Thomas Jefferson Papers

To Thomas Jefferson from William Carmichael, 6 September 1787

From William Carmichael

Madrid 6th Septr. 1787

Dear Sir

I have, since I had the honor to address you by the last courier of the Cabinet from hence, made various Attempts to Induce the French Ambassador to explain how far he would cooperate with me to support the Claim of the State of S.C. for a recompence for the Services the Frigate of that State, commanded by Commodore Gillon, rendered to this Government, in the reduction of the Bahama Islands. I find ultimately that he has no ministerial Instructions on the Subject and of course I must make my representations without any prospect of being supported except perhaps by his personal Interference. I shall therefore instantly address the Minister by reminding him of the Answer he gave to my sollicitations on this Subject in the month of October 1784, of which answer I have the honor to inclose you a copy and which I forwarded to Congress the 9th of Decr. the same year. After having put this business in what I thought a proper train; I cannot conceive the reason, why it has for so long a period been left unnoticed by Congress and the State of S.C., to the negotiation of the Delegates of which State, its interests, by the measures as you will see by his Excy. the Ct. de F. B. that I induced the court to take, were in some degree committed. I know that the finances of this court are in such a Situation, that there can be little expectation of a speedy decision of this Affair unless for particular reasons, the good will of that State at the present crisis may be desirable. I shall have the honor to inform you of my future proceedings and Intreat you to favor me with your sentiments thereon. I am informed that Spain has consented to pay 24000 Dollars to the Algerines for the restitution of the two Spanish vessels taken since the signature of the Treaty and that 700000 Dlls. are sent to complete the redemption of the Captives, which with other additional presents will procure a precarious peace. The actual appearance of Affairs in Europe gives much uneasiness here. Should a war be the consequence, this Country is ill prepared to take a part in it. I have no advice officially from America. The Perusal of a Foreign Ministers Letter from New York dated the 3d of July informs me that Congress was not then Assembled and of course will not Assemble till Late in Autumn. By this Letter it appears various conjectures were formed respecting the plans agitated by the Convention assembled at Philadelphia. Colonel Smith is I suppose at this period in London. I know generally that he had reason to be pleased with his recep[tion.] I have taken the Liberty of recommending Sir Alexander Monro late British Consul here and Mr. Bonelli who accompanies him to your Notice and for Many Reasons, I wish that these gentlemen should be distinguished by you. I beg you to excuse Innacuracies for I have had but short Notice and the Moment is at hand when I must despatch this and My other Letters.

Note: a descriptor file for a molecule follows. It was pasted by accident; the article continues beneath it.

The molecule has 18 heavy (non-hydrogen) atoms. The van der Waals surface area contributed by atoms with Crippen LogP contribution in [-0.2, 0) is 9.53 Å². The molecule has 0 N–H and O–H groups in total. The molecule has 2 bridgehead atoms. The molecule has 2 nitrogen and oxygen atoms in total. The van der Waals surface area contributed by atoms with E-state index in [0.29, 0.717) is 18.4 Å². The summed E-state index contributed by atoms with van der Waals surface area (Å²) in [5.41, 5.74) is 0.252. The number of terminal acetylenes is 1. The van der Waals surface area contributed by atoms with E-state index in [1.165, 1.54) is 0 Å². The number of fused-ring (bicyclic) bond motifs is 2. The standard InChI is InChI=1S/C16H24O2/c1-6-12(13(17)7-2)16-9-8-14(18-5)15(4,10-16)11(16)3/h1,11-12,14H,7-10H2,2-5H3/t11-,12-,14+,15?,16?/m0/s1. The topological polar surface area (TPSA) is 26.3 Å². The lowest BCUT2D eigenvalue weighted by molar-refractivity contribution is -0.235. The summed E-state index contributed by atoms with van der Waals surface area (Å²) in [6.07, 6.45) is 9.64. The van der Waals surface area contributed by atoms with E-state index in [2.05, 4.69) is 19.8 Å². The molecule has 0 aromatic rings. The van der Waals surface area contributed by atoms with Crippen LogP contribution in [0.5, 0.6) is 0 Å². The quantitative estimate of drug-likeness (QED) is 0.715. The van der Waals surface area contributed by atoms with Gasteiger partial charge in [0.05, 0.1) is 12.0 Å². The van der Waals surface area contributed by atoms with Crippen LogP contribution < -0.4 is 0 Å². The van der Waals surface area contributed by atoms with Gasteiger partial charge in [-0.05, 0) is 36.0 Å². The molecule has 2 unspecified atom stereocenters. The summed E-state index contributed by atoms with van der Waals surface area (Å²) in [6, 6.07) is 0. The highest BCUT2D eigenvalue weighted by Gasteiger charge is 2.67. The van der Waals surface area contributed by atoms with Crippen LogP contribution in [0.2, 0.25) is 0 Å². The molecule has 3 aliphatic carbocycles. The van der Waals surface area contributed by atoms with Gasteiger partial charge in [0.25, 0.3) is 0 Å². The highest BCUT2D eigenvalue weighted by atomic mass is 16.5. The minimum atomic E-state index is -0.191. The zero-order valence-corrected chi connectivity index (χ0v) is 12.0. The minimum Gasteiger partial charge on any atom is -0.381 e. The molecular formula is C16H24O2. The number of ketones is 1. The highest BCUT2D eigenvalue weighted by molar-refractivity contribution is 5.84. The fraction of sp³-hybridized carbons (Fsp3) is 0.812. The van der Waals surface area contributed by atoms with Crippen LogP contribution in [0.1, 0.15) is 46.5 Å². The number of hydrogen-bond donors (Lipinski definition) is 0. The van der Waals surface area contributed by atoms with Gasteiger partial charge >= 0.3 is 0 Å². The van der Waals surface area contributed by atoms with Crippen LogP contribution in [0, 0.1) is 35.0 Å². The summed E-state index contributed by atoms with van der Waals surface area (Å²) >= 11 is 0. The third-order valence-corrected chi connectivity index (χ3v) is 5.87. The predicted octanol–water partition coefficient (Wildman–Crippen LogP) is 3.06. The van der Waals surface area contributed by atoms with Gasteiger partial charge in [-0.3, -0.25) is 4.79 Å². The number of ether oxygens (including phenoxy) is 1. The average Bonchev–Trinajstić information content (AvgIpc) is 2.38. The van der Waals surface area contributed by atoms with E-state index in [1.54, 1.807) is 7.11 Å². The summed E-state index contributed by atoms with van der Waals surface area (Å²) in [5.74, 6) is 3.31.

I have the honor to be with great Esteem & Respect Your Excellencys Most Obedt. & Hble. Sevt,

Wm. Carmichael

RC (DLC). Recorded in SJL as received 16 Sep. 1787. Enclosure (DLC): Tr, in Carmichael’s hand, of a letter in Spanish from Floridablanca to Carmichael, 16 Oct. 1784, stating that, having insufficient information on hand to judge the claim of South Carolina, he has, by order of the king, instructed Galvez, governor of Havana, to inform Gardoqui about the claim so that he may conduct the affair with the South Carolina delegates in Congress (translation printed in Dipl. Corr., 1783–89 description begins The Diplomatic Correspondence of the United States of America, from the Signing of the Definitive Treaty of Peaceto the Adoption of the Constitution, Washington, Blair & Rives, 1837, 3 vol. description ends , iii, 290–1; there is a PrC of Short’s Tr of this enclosure in MHi).

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